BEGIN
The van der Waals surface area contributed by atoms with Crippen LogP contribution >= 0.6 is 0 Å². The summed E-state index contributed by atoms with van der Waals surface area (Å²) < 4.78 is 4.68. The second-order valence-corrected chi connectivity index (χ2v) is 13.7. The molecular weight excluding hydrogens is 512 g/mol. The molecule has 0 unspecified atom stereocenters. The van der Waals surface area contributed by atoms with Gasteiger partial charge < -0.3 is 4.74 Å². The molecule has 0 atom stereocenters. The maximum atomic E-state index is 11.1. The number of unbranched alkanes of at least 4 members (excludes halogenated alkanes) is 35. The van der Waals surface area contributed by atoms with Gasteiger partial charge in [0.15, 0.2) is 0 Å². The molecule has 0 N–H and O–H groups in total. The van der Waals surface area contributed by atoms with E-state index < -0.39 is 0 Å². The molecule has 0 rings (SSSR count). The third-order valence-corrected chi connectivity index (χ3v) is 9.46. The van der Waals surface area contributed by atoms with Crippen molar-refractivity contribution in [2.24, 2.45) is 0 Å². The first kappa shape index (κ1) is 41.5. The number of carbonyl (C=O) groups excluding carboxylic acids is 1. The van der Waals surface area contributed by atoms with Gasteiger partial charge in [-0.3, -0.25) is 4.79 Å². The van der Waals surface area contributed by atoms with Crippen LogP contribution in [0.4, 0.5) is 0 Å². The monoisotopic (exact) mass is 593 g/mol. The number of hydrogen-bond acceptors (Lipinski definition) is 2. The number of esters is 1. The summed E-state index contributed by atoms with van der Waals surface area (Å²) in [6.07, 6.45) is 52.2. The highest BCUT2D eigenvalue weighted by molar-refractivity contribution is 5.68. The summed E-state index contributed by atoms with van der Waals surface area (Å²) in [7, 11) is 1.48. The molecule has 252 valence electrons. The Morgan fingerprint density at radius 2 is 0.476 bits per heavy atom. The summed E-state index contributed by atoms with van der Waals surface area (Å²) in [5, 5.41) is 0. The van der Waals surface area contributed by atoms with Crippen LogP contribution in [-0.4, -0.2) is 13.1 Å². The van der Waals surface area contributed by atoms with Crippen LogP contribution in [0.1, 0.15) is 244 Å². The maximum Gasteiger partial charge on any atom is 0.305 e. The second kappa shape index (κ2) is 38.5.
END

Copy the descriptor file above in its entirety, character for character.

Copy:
The van der Waals surface area contributed by atoms with Crippen LogP contribution >= 0.6 is 0 Å². The summed E-state index contributed by atoms with van der Waals surface area (Å²) < 4.78 is 4.68. The second-order valence-corrected chi connectivity index (χ2v) is 13.7. The molecular weight excluding hydrogens is 512 g/mol. The molecule has 0 unspecified atom stereocenters. The van der Waals surface area contributed by atoms with Gasteiger partial charge < -0.3 is 4.74 Å². The molecule has 0 atom stereocenters. The maximum atomic E-state index is 11.1. The number of unbranched alkanes of at least 4 members (excludes halogenated alkanes) is 35. The van der Waals surface area contributed by atoms with Gasteiger partial charge in [0.15, 0.2) is 0 Å². The molecule has 0 N–H and O–H groups in total. The van der Waals surface area contributed by atoms with E-state index < -0.39 is 0 Å². The molecule has 0 rings (SSSR count). The third-order valence-corrected chi connectivity index (χ3v) is 9.46. The van der Waals surface area contributed by atoms with Crippen molar-refractivity contribution in [2.24, 2.45) is 0 Å². The first kappa shape index (κ1) is 41.5. The number of carbonyl (C=O) groups excluding carboxylic acids is 1. The van der Waals surface area contributed by atoms with Gasteiger partial charge in [-0.3, -0.25) is 4.79 Å². The van der Waals surface area contributed by atoms with Crippen LogP contribution in [0.4, 0.5) is 0 Å². The monoisotopic (exact) mass is 593 g/mol. The number of hydrogen-bond acceptors (Lipinski definition) is 2. The number of esters is 1. The summed E-state index contributed by atoms with van der Waals surface area (Å²) in [6.07, 6.45) is 52.2. The highest BCUT2D eigenvalue weighted by molar-refractivity contribution is 5.68. The summed E-state index contributed by atoms with van der Waals surface area (Å²) in [7, 11) is 1.48. The molecule has 252 valence electrons. The Morgan fingerprint density at radius 2 is 0.476 bits per heavy atom. The summed E-state index contributed by atoms with van der Waals surface area (Å²) in [5, 5.41) is 0. The van der Waals surface area contributed by atoms with Crippen LogP contribution in [-0.4, -0.2) is 13.1 Å². The van der Waals surface area contributed by atoms with Crippen LogP contribution in [0.1, 0.15) is 244 Å². The maximum Gasteiger partial charge on any atom is 0.305 e. The second kappa shape index (κ2) is 38.5.